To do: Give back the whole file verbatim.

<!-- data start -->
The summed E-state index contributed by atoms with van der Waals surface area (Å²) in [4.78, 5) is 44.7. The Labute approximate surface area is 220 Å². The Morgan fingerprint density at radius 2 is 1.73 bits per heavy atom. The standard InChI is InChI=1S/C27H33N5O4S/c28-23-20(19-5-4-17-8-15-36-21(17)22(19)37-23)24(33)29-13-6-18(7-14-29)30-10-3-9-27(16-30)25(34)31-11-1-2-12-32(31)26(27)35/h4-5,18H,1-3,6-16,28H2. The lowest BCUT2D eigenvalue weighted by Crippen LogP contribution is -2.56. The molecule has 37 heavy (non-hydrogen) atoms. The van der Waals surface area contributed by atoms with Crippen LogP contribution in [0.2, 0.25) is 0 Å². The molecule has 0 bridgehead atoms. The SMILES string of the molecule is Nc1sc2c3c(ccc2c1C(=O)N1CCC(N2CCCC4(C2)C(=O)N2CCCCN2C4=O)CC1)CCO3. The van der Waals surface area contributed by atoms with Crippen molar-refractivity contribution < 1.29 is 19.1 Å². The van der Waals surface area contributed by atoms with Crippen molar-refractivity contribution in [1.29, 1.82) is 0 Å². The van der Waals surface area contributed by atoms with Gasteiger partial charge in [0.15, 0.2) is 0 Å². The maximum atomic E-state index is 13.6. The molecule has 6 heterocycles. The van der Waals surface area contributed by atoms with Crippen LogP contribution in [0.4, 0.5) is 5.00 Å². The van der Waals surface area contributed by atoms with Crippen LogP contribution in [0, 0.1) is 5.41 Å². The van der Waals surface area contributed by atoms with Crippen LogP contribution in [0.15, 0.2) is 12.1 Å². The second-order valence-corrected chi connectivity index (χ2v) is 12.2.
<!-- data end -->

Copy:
The summed E-state index contributed by atoms with van der Waals surface area (Å²) in [4.78, 5) is 44.7. The Labute approximate surface area is 220 Å². The Morgan fingerprint density at radius 2 is 1.73 bits per heavy atom. The standard InChI is InChI=1S/C27H33N5O4S/c28-23-20(19-5-4-17-8-15-36-21(17)22(19)37-23)24(33)29-13-6-18(7-14-29)30-10-3-9-27(16-30)25(34)31-11-1-2-12-32(31)26(27)35/h4-5,18H,1-3,6-16,28H2. The lowest BCUT2D eigenvalue weighted by Crippen LogP contribution is -2.56. The molecule has 37 heavy (non-hydrogen) atoms. The van der Waals surface area contributed by atoms with Crippen LogP contribution in [0.2, 0.25) is 0 Å². The molecule has 0 bridgehead atoms. The SMILES string of the molecule is Nc1sc2c3c(ccc2c1C(=O)N1CCC(N2CCCC4(C2)C(=O)N2CCCCN2C4=O)CC1)CCO3. The van der Waals surface area contributed by atoms with Crippen molar-refractivity contribution < 1.29 is 19.1 Å². The van der Waals surface area contributed by atoms with Crippen molar-refractivity contribution in [1.29, 1.82) is 0 Å². The van der Waals surface area contributed by atoms with Gasteiger partial charge in [0.15, 0.2) is 0 Å². The maximum atomic E-state index is 13.6. The molecule has 6 heterocycles. The van der Waals surface area contributed by atoms with Crippen LogP contribution in [0.4, 0.5) is 5.00 Å². The van der Waals surface area contributed by atoms with Crippen LogP contribution in [0, 0.1) is 5.41 Å². The van der Waals surface area contributed by atoms with Crippen LogP contribution in [0.15, 0.2) is 12.1 Å². The second-order valence-corrected chi connectivity index (χ2v) is 12.2.